You can wait for that. This week, outgoing Minister Gitten sent a letter to the House of Representatives, after two pages of rave about how far offshore wind has developed, the cost overrun in connecting all wind turbines to the Dutch high voltage grid was announced: the period from 2032 to 2057 an additional €1.6 billion per year, i.e. A total of 40 billion euros. This is in addition to the amount included in the previous budget for that period: 50 billion euros. A total of €90 billion is needed to connect 21 GW (installed capacity) of wind farms to our high-voltage grid.
Not even a month ago we heard Frans Timmermans In 1 We were very lucky to have the shallow North Sea on our doorstep, we enthusiastically declared: “We can get an unimaginable amount of very cheap electricity from the sea,” so nuclear power “was not feasible and affordable” for the Netherlands.
According to his fans, Timmermans is a true intellectual. Not a hackneyed populist like Van der Plas or an inexperienced lightweight YesilgozRather, someone who “knows his files” and “speaks his languages.” Hopefully he won’t repeat his wind and nuclear nonsense in all seven languages he is said to speak.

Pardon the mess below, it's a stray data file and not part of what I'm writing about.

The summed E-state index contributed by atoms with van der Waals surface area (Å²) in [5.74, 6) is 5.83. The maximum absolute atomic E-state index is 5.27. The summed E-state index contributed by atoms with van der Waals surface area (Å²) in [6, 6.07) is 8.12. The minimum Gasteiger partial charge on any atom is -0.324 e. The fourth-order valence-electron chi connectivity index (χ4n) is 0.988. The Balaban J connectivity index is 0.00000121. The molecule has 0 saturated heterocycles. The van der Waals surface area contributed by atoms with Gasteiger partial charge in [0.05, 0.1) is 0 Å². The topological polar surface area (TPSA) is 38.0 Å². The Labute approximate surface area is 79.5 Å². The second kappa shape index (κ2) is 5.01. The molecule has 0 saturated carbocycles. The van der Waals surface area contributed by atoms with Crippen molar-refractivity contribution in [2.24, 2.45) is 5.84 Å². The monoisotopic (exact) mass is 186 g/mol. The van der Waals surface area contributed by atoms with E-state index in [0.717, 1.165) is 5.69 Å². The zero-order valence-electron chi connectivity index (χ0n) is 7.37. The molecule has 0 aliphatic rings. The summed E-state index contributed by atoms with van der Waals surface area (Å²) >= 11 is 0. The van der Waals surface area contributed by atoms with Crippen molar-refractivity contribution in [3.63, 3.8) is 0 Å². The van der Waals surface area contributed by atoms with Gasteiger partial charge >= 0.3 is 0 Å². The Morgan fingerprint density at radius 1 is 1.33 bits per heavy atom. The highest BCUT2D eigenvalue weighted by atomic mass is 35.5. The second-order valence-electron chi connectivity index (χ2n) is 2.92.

Costs to us and profits to companies
Can we expect someone like Timmermans to understand the difference between a kilowatt and a kilowatt-hour, or to know roughly what an offshore wind farm’s capacity factor is? Does he realize that Tenet – a 100% state-owned company – is paying the full costs of integrating “renewable” energy into the Dutch electricity grid? But Timmermans was never asked about that, because the talk show hosts and journalists invited to his table didn’t really know anything about these topics either.